Author(s): Sures B
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Abstract Intestinal helminths of fish are of increasing interest as potential bioindicators for heavy metal contamination in aquatic habitats. Among these parasites cestodes and acanthocephalans in particular have an enormous heavy metal accumulation capacity exceeding that of established free living sentinels. Metal concentrations several thousand times higher in acanthocephalans than in host tissues were described from field and laboratory studies. Whereas larval stages inside their intermediate hosts are not able to take up high quantities of metals, young worms begin to take up metals immediately after infection of the final host. After four to five weeks of exposure, the parasites reach a steady-state concentration orders of magnitude higher than the ambient water level. Thus, acanthocephalans are not only very effective in taking up metals, but they can also respond very rapidly to changes in environmental exposure. The mechanism which enable acanthocephalans to take up metals from the intestinal lumen of the host appears to be based on the presence of bile acids, which form organo-metallic complexes that are easily absorbed by the worms due to their lipophilicity. Investigations of the environmental conditions affecting metal uptake have shown that the parasites are more consistent and reliable indicators for metal pollution than the host tissues as metal levels of the latter are much more dependent on the water chemistry. Thus, after some years of research on the uptake of metals by acanthocephalans and on the factors affecting metal accumulation in intestinal parasites it should be asked if acanthocephalans meet the criteria commonly accepted for sentinels. If parasites can be considered as promising sentinels, we need reasons for the establishment of 'new' indicators. Therefore, this review summarises the present knowledge about parasites as bioindicators and compares the accumulation properties of parasites and established free living indicators. Finally, this review presents possible answers to the question why it could be advantageous to have new and even more sensitive indicators for environmental monitoring purposes.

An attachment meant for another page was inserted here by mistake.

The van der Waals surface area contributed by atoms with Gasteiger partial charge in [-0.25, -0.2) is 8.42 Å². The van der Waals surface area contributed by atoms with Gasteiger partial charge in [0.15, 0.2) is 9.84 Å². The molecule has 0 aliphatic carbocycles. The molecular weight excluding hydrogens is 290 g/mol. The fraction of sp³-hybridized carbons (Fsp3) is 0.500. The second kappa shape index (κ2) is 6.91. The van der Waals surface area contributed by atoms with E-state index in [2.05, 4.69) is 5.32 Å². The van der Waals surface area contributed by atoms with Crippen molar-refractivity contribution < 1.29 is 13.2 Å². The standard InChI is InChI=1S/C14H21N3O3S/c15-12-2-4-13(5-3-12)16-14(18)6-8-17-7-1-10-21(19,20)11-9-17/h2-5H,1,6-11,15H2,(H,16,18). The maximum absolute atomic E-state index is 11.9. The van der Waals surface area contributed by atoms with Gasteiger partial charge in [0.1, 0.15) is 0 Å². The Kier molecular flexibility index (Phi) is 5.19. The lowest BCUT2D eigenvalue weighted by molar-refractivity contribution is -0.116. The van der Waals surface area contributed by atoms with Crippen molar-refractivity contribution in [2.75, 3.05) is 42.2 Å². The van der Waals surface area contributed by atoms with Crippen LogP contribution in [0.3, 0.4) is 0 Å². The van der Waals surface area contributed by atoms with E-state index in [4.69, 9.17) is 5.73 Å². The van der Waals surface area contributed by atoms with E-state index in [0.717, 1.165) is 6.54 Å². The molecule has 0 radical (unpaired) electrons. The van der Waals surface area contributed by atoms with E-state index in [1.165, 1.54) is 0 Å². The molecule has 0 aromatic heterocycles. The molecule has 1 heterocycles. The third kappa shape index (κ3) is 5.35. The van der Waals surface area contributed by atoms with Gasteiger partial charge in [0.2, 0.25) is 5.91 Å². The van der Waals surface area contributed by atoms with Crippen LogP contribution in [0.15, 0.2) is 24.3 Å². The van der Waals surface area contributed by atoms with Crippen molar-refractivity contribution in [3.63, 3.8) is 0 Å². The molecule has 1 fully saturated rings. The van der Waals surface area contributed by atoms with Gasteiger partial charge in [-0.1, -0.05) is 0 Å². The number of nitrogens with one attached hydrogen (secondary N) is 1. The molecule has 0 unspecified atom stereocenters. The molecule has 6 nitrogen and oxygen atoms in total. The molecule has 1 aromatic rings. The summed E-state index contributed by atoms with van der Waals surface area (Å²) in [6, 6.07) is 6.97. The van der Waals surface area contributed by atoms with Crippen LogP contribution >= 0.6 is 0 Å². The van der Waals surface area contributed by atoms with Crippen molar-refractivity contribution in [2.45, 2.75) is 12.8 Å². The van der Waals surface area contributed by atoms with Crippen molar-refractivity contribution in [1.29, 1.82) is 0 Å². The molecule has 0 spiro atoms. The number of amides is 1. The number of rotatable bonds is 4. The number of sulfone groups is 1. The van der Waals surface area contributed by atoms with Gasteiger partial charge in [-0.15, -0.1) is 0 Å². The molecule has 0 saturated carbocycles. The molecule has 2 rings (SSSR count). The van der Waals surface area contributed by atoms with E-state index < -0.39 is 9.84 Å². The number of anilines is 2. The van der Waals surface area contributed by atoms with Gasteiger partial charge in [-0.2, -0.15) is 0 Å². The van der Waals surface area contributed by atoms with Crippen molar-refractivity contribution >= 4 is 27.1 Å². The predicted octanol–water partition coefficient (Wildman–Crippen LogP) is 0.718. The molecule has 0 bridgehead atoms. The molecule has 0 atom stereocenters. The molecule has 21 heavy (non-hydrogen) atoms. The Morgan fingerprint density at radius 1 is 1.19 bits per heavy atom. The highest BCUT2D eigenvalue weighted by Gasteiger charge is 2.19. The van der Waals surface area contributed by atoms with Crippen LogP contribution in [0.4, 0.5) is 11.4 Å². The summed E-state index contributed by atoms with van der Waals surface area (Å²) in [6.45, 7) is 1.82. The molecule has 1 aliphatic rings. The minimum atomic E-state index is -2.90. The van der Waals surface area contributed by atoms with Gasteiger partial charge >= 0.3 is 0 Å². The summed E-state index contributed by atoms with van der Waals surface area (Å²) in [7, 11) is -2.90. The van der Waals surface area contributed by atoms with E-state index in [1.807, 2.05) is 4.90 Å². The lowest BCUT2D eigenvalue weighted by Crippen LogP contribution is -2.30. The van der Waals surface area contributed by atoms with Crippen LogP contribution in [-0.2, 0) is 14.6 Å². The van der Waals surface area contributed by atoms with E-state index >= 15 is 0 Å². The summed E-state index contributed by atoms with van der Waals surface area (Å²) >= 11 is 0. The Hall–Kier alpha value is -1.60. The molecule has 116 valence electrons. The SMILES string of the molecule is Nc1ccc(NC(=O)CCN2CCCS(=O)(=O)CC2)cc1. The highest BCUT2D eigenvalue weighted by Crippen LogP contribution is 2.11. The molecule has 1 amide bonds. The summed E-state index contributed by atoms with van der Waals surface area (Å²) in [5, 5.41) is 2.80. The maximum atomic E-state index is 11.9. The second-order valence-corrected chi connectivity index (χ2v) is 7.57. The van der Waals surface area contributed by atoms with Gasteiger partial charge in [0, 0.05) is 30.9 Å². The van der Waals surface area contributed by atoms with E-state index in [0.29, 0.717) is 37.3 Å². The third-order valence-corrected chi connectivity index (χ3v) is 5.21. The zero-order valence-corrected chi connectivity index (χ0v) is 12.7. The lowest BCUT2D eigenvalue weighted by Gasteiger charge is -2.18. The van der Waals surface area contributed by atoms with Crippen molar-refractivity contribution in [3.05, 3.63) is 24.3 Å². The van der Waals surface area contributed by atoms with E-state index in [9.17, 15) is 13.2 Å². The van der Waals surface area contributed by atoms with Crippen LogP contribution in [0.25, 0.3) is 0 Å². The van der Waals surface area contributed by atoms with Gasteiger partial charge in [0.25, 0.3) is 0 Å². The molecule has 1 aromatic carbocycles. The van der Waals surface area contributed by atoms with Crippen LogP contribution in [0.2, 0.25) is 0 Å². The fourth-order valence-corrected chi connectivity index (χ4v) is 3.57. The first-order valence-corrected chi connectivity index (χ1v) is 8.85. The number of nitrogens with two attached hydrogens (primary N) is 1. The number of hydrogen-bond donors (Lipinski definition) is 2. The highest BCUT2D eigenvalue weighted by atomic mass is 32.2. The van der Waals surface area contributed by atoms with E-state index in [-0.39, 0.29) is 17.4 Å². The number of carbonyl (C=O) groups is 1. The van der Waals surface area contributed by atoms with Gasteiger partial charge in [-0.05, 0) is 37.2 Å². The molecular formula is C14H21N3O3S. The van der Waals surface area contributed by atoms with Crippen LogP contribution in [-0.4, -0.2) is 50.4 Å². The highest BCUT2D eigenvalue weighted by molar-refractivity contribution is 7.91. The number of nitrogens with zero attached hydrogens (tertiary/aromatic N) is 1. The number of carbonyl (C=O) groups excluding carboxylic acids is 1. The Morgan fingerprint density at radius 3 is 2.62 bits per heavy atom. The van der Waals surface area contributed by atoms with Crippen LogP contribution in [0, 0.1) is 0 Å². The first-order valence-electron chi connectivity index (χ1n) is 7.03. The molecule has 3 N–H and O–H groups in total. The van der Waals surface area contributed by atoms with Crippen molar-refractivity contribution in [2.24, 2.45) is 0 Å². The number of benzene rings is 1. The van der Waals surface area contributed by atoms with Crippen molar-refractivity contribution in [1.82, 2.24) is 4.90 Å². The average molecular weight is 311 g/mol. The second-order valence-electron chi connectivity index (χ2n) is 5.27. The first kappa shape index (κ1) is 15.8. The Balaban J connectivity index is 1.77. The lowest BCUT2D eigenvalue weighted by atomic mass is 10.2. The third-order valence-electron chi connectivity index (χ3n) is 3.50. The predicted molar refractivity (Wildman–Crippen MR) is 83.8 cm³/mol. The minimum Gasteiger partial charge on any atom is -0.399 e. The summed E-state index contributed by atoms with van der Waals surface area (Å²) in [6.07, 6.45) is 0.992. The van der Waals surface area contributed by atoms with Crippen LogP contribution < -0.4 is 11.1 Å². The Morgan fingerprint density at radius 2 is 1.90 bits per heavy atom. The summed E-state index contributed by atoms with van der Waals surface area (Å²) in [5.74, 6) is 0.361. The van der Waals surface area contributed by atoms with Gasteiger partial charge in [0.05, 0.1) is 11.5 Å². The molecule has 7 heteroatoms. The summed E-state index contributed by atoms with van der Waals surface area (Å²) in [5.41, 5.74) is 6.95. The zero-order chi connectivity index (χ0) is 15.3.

This article was published in Parasitology
and referenced in Journal of Coastal Zone Management